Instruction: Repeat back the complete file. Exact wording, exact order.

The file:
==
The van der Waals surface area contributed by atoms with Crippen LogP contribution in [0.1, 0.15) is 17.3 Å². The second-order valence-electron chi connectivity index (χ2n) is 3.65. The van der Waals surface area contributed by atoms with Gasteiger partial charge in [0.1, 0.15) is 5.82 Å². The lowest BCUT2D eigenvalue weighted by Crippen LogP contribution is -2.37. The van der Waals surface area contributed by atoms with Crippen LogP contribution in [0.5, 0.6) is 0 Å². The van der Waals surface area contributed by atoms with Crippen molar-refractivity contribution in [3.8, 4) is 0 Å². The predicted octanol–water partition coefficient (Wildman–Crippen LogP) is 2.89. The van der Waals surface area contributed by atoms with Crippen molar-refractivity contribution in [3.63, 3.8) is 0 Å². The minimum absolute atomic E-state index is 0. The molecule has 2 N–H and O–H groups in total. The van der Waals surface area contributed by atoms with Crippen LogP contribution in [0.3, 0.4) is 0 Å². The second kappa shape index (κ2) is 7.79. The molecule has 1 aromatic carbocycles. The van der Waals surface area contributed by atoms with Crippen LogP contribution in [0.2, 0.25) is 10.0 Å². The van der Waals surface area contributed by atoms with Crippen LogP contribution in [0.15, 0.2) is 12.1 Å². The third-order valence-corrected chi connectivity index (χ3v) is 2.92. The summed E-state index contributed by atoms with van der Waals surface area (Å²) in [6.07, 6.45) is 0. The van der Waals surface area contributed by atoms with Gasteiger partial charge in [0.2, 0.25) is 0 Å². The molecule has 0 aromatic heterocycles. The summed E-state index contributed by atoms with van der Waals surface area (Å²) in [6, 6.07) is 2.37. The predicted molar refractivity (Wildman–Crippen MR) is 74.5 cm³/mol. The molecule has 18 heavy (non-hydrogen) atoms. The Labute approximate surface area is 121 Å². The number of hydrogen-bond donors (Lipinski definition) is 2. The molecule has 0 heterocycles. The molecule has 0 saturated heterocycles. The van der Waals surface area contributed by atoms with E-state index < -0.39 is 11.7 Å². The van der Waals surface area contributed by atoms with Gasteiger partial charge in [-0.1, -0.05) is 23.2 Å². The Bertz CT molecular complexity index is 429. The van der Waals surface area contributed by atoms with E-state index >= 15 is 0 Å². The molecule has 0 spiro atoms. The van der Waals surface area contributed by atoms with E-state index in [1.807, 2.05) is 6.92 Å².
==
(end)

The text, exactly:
The van der Waals surface area contributed by atoms with Crippen LogP contribution in [0.1, 0.15) is 17.3 Å². The second-order valence-electron chi connectivity index (χ2n) is 3.65. The van der Waals surface area contributed by atoms with Gasteiger partial charge in [0.1, 0.15) is 5.82 Å². The lowest BCUT2D eigenvalue weighted by Crippen LogP contribution is -2.37. The van der Waals surface area contributed by atoms with Crippen LogP contribution in [0.5, 0.6) is 0 Å². The van der Waals surface area contributed by atoms with Crippen molar-refractivity contribution in [3.8, 4) is 0 Å². The predicted octanol–water partition coefficient (Wildman–Crippen LogP) is 2.89. The van der Waals surface area contributed by atoms with Crippen molar-refractivity contribution in [3.63, 3.8) is 0 Å². The minimum absolute atomic E-state index is 0. The molecule has 2 N–H and O–H groups in total. The van der Waals surface area contributed by atoms with Crippen LogP contribution in [0.3, 0.4) is 0 Å². The second kappa shape index (κ2) is 7.79. The molecule has 1 aromatic carbocycles. The van der Waals surface area contributed by atoms with Crippen LogP contribution in [0.2, 0.25) is 10.0 Å². The van der Waals surface area contributed by atoms with Crippen LogP contribution in [0.15, 0.2) is 12.1 Å². The third-order valence-corrected chi connectivity index (χ3v) is 2.92. The summed E-state index contributed by atoms with van der Waals surface area (Å²) in [6.07, 6.45) is 0. The van der Waals surface area contributed by atoms with Gasteiger partial charge in [0.2, 0.25) is 0 Å². The molecule has 0 aromatic heterocycles. The summed E-state index contributed by atoms with van der Waals surface area (Å²) in [6, 6.07) is 2.37. The predicted molar refractivity (Wildman–Crippen MR) is 74.5 cm³/mol. The molecule has 18 heavy (non-hydrogen) atoms. The Labute approximate surface area is 121 Å². The number of hydrogen-bond donors (Lipinski definition) is 2. The molecule has 0 heterocycles. The molecule has 0 saturated heterocycles. The van der Waals surface area contributed by atoms with E-state index < -0.39 is 11.7 Å². The van der Waals surface area contributed by atoms with Gasteiger partial charge in [-0.1, -0.05) is 23.2 Å². The Bertz CT molecular complexity index is 429. The van der Waals surface area contributed by atoms with E-state index >= 15 is 0 Å². The molecule has 0 spiro atoms. The van der Waals surface area contributed by atoms with E-state index in [1.807, 2.05) is 6.92 Å².